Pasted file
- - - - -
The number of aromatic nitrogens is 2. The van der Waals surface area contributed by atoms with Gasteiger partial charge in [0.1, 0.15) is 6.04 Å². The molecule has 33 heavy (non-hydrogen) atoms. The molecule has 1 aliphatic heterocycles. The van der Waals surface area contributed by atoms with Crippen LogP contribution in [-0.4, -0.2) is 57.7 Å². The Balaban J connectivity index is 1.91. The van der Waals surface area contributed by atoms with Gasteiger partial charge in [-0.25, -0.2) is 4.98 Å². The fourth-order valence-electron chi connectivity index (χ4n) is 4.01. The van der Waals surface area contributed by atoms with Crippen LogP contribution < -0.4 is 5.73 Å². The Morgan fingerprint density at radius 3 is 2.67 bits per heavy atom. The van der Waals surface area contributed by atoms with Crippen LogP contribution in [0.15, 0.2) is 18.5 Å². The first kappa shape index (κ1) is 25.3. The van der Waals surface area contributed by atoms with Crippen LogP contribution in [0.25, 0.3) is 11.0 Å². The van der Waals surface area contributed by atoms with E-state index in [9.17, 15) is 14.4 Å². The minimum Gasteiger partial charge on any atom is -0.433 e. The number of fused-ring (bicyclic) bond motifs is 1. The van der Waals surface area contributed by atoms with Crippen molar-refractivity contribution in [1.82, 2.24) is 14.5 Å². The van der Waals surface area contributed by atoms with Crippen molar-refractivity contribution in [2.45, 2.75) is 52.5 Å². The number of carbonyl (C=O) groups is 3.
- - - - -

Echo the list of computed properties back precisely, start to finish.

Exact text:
The number of aromatic nitrogens is 2. The van der Waals surface area contributed by atoms with Gasteiger partial charge in [0.1, 0.15) is 6.04 Å². The molecule has 33 heavy (non-hydrogen) atoms. The molecule has 1 aliphatic heterocycles. The van der Waals surface area contributed by atoms with Crippen LogP contribution in [-0.4, -0.2) is 57.7 Å². The Balaban J connectivity index is 1.91. The van der Waals surface area contributed by atoms with Gasteiger partial charge in [-0.25, -0.2) is 4.98 Å². The fourth-order valence-electron chi connectivity index (χ4n) is 4.01. The van der Waals surface area contributed by atoms with Crippen LogP contribution < -0.4 is 5.73 Å². The Morgan fingerprint density at radius 3 is 2.67 bits per heavy atom. The van der Waals surface area contributed by atoms with Crippen LogP contribution in [0.15, 0.2) is 18.5 Å². The first kappa shape index (κ1) is 25.3. The van der Waals surface area contributed by atoms with Crippen LogP contribution in [0.25, 0.3) is 11.0 Å². The van der Waals surface area contributed by atoms with E-state index in [9.17, 15) is 14.4 Å². The minimum Gasteiger partial charge on any atom is -0.433 e. The number of fused-ring (bicyclic) bond motifs is 1. The van der Waals surface area contributed by atoms with Crippen molar-refractivity contribution in [1.82, 2.24) is 14.5 Å². The van der Waals surface area contributed by atoms with Crippen molar-refractivity contribution in [2.45, 2.75) is 52.5 Å². The number of carbonyl (C=O) groups is 3.